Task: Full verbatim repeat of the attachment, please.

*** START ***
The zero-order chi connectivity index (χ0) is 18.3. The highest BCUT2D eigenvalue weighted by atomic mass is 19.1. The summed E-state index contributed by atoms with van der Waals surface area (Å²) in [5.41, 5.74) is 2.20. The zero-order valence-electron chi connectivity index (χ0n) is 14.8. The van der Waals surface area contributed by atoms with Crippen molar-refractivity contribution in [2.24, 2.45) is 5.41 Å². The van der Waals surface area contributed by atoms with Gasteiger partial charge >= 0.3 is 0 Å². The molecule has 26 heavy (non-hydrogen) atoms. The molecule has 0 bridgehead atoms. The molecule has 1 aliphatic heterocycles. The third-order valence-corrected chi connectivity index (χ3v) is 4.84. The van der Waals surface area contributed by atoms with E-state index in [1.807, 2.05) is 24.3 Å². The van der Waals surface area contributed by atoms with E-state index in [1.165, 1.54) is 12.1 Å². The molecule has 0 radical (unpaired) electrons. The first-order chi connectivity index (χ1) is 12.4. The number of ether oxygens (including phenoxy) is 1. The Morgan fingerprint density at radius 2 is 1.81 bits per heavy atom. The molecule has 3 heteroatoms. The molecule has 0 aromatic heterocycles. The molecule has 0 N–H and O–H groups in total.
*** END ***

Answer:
The zero-order chi connectivity index (χ0) is 18.3. The highest BCUT2D eigenvalue weighted by atomic mass is 19.1. The summed E-state index contributed by atoms with van der Waals surface area (Å²) in [5.41, 5.74) is 2.20. The zero-order valence-electron chi connectivity index (χ0n) is 14.8. The van der Waals surface area contributed by atoms with Crippen molar-refractivity contribution in [2.24, 2.45) is 5.41 Å². The van der Waals surface area contributed by atoms with Gasteiger partial charge >= 0.3 is 0 Å². The molecule has 26 heavy (non-hydrogen) atoms. The molecule has 0 bridgehead atoms. The molecule has 1 aliphatic heterocycles. The third-order valence-corrected chi connectivity index (χ3v) is 4.84. The van der Waals surface area contributed by atoms with E-state index in [1.807, 2.05) is 24.3 Å². The van der Waals surface area contributed by atoms with E-state index in [1.165, 1.54) is 12.1 Å². The molecule has 0 radical (unpaired) electrons. The first-order chi connectivity index (χ1) is 12.4. The number of ether oxygens (including phenoxy) is 1. The Morgan fingerprint density at radius 2 is 1.81 bits per heavy atom. The molecule has 3 heteroatoms. The molecule has 0 aromatic heterocycles. The molecule has 0 N–H and O–H groups in total.